In today’s post, we discuss what’s IoT device updating, why you need to have our IoT devices up-to-date, and methods that are used by developers all over the world to update their devices remotely, along with IoT device update best practices and considerations.
Time to read:
The IoT (Internet of Things) concept is swarming the world’s tech industry and it is expected to have 41 billion connected devices across the globe by the year 2025. With this much of connected devices that have access to the internet through various means such as WiFi, Ethernet, 4G and even LoRa gateways, it is rather obvious that these connected devices must be able to perform shoulder-to-shoulder with their newer siblings.
Since it’s not practical anymore to replace an existing IoT device whenever a new version comes into the market, the best possible way to add features and perform maintenance tasks is to update the software(s) and file(s) on the IoT devices. This can not only improve the existing functionality of the devices such as bug fixes, but also can add certain new softwares features as well.
As Wikipedia states it, “Upgrading is the process of replacing a product with a newer version of the same product. In computing and consumer electronics an upgrade is generally a replacement of hardware, software or firmware with a newer or better version, in order to bring the system up to date or to improve its characteristics.”
As far as IoT devices are concerned, there are two major ways to perform updates:
The most traditional way of updating devices, as we are used to it is to physically access the device and perform the update/upgrade. For a small embedded IoT system, this can be as small as plugging the device to a computer and executing the update (i.e. Arduino or other similar microcontroller based devices) or updating through specialized programmers such as JTAG programmers. This can scale itself all the way up to accessing an embedded computer such as a Raspberry Pi or a Nvidia Jetson single board computer through the local network, establishing an SSH or a remote desktop connection and performing the update.
Updating an IoT device using physical access can only get you so far. This is especially a viable solution if you only have one or two devices to deal with; however, when there are hundreds or thousands of devices of the same type out there in the world, far from you, physical updates prove itself to be rather costly and ineffective. Therefore, there are OTA update methods that allow you to update your IoT devices remotely.
Tackling the physical update limitations, OTA updates are used to remotely update IoT devices that can be carried out all by wireless communication mediums such as the Internet, reducing human efforts.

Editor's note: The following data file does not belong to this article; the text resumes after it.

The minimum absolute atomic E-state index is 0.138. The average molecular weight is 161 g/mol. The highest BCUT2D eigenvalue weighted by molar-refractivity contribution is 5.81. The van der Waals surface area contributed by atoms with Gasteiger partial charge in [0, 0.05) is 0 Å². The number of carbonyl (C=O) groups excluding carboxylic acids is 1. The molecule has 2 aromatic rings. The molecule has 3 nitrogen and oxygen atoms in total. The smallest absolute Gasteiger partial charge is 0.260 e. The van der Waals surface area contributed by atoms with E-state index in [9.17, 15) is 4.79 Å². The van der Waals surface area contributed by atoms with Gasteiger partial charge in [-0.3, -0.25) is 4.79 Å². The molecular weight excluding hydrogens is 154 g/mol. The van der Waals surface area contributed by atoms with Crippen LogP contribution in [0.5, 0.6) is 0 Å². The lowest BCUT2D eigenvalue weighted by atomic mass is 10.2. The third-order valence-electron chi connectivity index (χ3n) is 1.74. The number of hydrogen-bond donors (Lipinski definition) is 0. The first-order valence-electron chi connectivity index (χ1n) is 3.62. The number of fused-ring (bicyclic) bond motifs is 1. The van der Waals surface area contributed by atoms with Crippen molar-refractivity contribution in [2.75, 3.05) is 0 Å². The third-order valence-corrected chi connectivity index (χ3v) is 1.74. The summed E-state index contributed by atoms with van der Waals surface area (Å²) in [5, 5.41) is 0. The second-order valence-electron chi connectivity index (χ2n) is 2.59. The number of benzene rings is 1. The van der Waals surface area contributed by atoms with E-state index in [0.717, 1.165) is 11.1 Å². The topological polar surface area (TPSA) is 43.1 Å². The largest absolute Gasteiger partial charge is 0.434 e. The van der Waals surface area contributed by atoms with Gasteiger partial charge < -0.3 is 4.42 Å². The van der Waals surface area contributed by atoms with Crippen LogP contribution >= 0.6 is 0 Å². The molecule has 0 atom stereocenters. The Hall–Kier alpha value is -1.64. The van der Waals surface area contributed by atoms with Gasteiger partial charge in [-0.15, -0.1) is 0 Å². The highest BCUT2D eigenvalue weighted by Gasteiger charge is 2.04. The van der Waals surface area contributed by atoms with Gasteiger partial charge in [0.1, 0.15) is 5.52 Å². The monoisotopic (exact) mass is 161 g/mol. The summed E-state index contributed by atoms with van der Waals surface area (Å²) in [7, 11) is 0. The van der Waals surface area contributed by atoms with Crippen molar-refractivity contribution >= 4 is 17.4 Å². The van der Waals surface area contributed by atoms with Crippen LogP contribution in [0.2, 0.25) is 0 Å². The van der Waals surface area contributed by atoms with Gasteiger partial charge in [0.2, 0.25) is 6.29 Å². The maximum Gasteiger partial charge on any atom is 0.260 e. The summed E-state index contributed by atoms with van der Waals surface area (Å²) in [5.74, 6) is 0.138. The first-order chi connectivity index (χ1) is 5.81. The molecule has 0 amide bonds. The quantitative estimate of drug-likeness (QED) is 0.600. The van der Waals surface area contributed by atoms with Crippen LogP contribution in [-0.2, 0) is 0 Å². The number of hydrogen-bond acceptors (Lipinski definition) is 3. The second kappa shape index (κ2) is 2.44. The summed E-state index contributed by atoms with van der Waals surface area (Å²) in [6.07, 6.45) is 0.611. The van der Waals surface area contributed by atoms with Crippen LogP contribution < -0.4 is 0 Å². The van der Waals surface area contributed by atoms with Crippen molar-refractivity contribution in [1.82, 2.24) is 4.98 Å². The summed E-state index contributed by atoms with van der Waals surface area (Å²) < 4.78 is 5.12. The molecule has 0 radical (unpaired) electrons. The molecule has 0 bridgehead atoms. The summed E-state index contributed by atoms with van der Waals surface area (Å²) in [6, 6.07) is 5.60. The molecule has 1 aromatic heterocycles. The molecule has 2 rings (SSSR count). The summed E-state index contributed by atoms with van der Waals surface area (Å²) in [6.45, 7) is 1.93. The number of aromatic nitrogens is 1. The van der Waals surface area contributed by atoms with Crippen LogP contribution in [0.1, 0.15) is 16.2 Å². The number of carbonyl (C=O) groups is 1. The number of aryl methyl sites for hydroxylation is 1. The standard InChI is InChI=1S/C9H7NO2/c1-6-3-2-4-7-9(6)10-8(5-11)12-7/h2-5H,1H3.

Mainly, there are three major methods of OTA updates:
E2C updates use the internet connectivity of the IoT device to directly communicate with a remote server and receive the updates directly from the server. IoT devices that are mostly consumer-ended fall into this category, and the deployment is also simple mainly due to ease of access to the internet through WiFi and LAN connections.
Google Home, Apple Siri and the Nest thermostat are some of the examples that use the E2C update method. Raspberry Pi and other single board computer-based systems are also capable of receiving updates in the same way using specialized services such as JFrog Connect. (more on that later)
A bit more complex, but more secure method when compared with the E2C method mentioned above, the gateway-to-cloud update method involves a middle-man IoT gateway such as LoRaWAN gateway device to receive, process and distribute the firmware updates to the connected IoT ‘nodes’.
This method is mostly used where the connected IoT devices cannot process the update all by themselves and do not have direct internet connectivity.
Some of the devices that use G2C OTA update methods are ATMs, remote energy monitoring systems and other banking and financial services such as kiosks. This OTA update method improves the security of the system as the devices are protected from outside attacks and vulnerabilities.
In the edge-to-gateway-to-cloud OTA updates method, the IoT devices can establish an internet connection through a central gateway and request updates through it. The gateway is the only device that’s connected to the internet and request updates. In this case, the IoT devices should be able to execute the update by themselves. This method is used by devices such as field-based sensors such as temperature, humidity sensors, weather sensors and other industrial management sensor systems.
Industry experts recommend considering multiple aspects of possibilities when selecting a suitable update method for any application:
Establishing a secure, uninterrupted communication is key to protect the edge devices from phishing and other types of attacks.
If an update process goes wrong such as a corrupted binary flash attempt, the update method should be able to revert the changes and fallback into the last-known working condition.
All the updates should be checked for their integrity to verify that the update packages have not been altered during the transmission. This should be a fundamentally implemented security feature for any IoT device update system.
From deploying updates to dozens or thousands IoT devices to remotely accessing them individually at any given time with utmost convenience, we offer you our flagship IoT device management platform, JFrog Connect (formerly Upswift). Sign up for the free trial to have a first hand experience on our platform and start managing your IoT devices today!